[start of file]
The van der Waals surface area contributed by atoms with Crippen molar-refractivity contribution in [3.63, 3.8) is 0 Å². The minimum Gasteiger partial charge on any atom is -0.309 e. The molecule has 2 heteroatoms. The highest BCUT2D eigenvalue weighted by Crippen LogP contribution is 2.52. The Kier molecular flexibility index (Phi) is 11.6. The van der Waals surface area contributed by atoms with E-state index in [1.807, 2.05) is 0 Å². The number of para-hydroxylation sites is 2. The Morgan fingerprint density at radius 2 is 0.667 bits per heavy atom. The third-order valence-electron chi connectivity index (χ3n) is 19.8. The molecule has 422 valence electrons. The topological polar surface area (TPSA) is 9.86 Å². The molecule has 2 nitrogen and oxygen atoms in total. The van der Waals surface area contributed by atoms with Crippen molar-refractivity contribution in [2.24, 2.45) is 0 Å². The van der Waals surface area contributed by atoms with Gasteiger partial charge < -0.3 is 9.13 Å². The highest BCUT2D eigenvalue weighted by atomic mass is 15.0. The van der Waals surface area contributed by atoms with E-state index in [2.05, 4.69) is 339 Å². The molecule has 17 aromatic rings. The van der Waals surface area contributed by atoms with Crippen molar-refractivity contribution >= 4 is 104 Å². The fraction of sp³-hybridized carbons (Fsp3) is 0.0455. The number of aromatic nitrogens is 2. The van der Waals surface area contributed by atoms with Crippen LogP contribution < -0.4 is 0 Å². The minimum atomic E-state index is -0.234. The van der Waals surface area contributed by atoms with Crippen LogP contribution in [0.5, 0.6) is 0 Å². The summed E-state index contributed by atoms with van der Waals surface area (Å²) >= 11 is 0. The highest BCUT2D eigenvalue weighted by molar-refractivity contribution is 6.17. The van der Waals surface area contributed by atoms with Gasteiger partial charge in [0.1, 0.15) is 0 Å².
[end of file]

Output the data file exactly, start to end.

The van der Waals surface area contributed by atoms with Crippen molar-refractivity contribution in [3.63, 3.8) is 0 Å². The minimum Gasteiger partial charge on any atom is -0.309 e. The molecule has 2 heteroatoms. The highest BCUT2D eigenvalue weighted by Crippen LogP contribution is 2.52. The Kier molecular flexibility index (Phi) is 11.6. The van der Waals surface area contributed by atoms with E-state index in [1.807, 2.05) is 0 Å². The number of para-hydroxylation sites is 2. The Morgan fingerprint density at radius 2 is 0.667 bits per heavy atom. The third-order valence-electron chi connectivity index (χ3n) is 19.8. The molecule has 422 valence electrons. The topological polar surface area (TPSA) is 9.86 Å². The molecule has 2 nitrogen and oxygen atoms in total. The van der Waals surface area contributed by atoms with Crippen molar-refractivity contribution in [2.24, 2.45) is 0 Å². The van der Waals surface area contributed by atoms with Gasteiger partial charge < -0.3 is 9.13 Å². The highest BCUT2D eigenvalue weighted by atomic mass is 15.0. The van der Waals surface area contributed by atoms with E-state index in [2.05, 4.69) is 339 Å². The molecule has 17 aromatic rings. The van der Waals surface area contributed by atoms with Crippen molar-refractivity contribution >= 4 is 104 Å². The fraction of sp³-hybridized carbons (Fsp3) is 0.0455. The number of aromatic nitrogens is 2. The van der Waals surface area contributed by atoms with Crippen LogP contribution < -0.4 is 0 Å². The minimum atomic E-state index is -0.234. The van der Waals surface area contributed by atoms with Crippen LogP contribution in [0.5, 0.6) is 0 Å². The summed E-state index contributed by atoms with van der Waals surface area (Å²) >= 11 is 0. The highest BCUT2D eigenvalue weighted by molar-refractivity contribution is 6.17. The van der Waals surface area contributed by atoms with Gasteiger partial charge in [0.1, 0.15) is 0 Å².